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Chess History

We gathered this information from different sources for you to understand more about the history of chess. If you have any information to contribute concerning chess history, or find something missing or in error, please contact and inform us at pakchess@gmail.com  or pakshutranj@gmail.com

Many countries claim to have invented chess in some incipient form. The most commonly held view is that the predecessor of chess originated in the Sub-Continent of India currently known as India, Pakistan, Bangladesh in Pakistan it is also spell Shutranj.


since the Arabic, Persian, Greek, Portuguese and Spanish words for chess are all derived from the ancient Indian game Chaturanga. In addition, in the past only India had three animals — horse, camel and elephant — in its cavalry that represent knight, bishop and rook in chess. The present version of chess stemmed from a version of Chaturanga that was played in India around the 6th century. The first reference in the literature of chess history, to a predecessor of chess called Chatrang is from Persia about 600 CE, where the name became Shatranj. The earliest documented chess pieces date to the 7th century. By about 800 the game reached China, and was modified as Xiangqi. Chaturanga also spread to Japan, where it is called shogi. Shatranj spread throughout the Muslim world after the Islamic conquest of Persia, although the names of the pieces largely retained their Persian forms. The name shatranj continued in Spanish as ajedrez and in Greek as zatrikion, but in most of Europe it was replaced by versions of the Persian word shāh ("king"). Shatranj reached Western Europe and Russia by at least three routes, the earliest being in the 9th century. By the year 1000 the game spread through Europe. It was introduced into the Iberian Peninsula by the Moors in the 10th century, and described in a famous 13th century manuscript covering shatranj, backgammon, and dice named the Libro de los juegos.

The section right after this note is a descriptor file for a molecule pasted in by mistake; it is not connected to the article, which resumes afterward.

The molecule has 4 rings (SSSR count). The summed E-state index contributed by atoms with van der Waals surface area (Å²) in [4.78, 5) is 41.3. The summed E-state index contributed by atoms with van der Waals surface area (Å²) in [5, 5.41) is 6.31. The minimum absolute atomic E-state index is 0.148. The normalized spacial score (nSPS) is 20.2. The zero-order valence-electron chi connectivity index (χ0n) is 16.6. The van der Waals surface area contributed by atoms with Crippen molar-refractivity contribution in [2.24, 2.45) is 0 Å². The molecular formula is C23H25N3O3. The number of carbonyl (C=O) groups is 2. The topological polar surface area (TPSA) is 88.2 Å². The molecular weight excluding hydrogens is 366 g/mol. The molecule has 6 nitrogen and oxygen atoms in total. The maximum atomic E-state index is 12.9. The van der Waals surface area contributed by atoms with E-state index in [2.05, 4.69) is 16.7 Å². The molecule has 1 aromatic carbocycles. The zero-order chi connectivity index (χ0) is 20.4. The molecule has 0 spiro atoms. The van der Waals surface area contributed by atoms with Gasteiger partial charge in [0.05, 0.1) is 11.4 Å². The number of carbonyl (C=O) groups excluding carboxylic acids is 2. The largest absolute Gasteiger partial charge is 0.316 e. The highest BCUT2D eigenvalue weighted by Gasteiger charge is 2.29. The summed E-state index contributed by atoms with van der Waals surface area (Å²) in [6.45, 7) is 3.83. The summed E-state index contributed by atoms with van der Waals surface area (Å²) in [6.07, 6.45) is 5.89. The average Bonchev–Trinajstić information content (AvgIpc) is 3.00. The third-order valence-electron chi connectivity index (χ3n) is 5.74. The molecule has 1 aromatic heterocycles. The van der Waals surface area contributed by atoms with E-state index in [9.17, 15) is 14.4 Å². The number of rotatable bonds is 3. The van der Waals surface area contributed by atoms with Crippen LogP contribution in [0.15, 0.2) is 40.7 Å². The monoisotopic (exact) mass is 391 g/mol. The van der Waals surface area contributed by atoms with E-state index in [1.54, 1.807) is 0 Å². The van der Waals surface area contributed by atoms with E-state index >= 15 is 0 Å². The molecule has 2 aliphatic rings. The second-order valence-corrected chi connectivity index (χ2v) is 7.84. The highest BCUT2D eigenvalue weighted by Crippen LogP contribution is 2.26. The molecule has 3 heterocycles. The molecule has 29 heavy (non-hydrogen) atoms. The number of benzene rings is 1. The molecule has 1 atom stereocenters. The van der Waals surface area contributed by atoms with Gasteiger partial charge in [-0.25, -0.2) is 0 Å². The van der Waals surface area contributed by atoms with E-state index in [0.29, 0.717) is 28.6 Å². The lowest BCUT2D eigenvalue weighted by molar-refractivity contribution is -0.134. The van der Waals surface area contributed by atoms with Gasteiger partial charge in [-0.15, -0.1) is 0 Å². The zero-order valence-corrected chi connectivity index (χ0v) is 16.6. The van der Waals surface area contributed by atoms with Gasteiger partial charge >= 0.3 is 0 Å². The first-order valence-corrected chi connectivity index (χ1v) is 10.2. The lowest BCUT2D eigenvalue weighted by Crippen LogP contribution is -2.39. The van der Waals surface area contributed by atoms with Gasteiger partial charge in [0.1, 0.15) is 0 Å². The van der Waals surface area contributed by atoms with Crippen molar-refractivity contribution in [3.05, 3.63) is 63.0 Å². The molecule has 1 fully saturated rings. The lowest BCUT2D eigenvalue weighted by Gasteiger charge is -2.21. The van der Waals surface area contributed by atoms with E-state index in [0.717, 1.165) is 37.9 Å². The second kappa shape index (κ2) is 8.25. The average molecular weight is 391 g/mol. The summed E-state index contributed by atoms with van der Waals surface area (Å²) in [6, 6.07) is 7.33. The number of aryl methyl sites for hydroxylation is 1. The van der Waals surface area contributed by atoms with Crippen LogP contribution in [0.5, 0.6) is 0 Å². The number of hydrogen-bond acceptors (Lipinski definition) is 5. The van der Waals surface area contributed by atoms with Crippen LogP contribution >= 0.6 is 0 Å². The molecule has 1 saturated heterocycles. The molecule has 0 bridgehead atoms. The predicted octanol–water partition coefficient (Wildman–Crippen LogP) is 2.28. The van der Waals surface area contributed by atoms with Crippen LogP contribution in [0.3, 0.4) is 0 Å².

Another theory of chess history, championed by David H. Li, contends that chess arose from the game Xiangqi, or at least a predecessor thereof, existing in China since the 2nd century BC.

Origins of the modern game (1450—1850)

The pieces in shatranj — the predecessor of the European chess — had limited movement; elephants or aufins (the predecessors of modern bishops) could only move by jumping exactly two spaces diagonally (it could jump over pieces), the counselor or fers (the predecessor of the modern queen) could move only one space diagonally, pawns could not move two spaces on their first move, and there was no castling. Pawns could only promote to counselor, which was the weakest piece (other than the pawn), due to its limited move. In addition to checkmate, a player could win by capturing all of the opponent's pieces (except the king) and a stalemate was a win for the player administering it.

Around 1200, in the history of chess, rules started to be modified in southern Europe, and around 1475, several major changes in the rules made the game essentially the same as modern chess. These modern rules for the basic moves had been adopted in Italy (or in Spain according to other sources): pawns gained the option of moving two squares on their first move and the en passant capture therewith, and bishops and queens acquired their modern moves. This made the queen the most powerful piece; consequently modern chess was referred to as "Queen's Chess" or "Mad Queen Chess". The history of chess was changing. The new rules quickly spread through western Europe. The current rules were introduced about 1475, except for rules about stalemate, which varied from place to place and were finalized in the early 19th century.



M. Wasif Nisar

FIDE International Arbitrator





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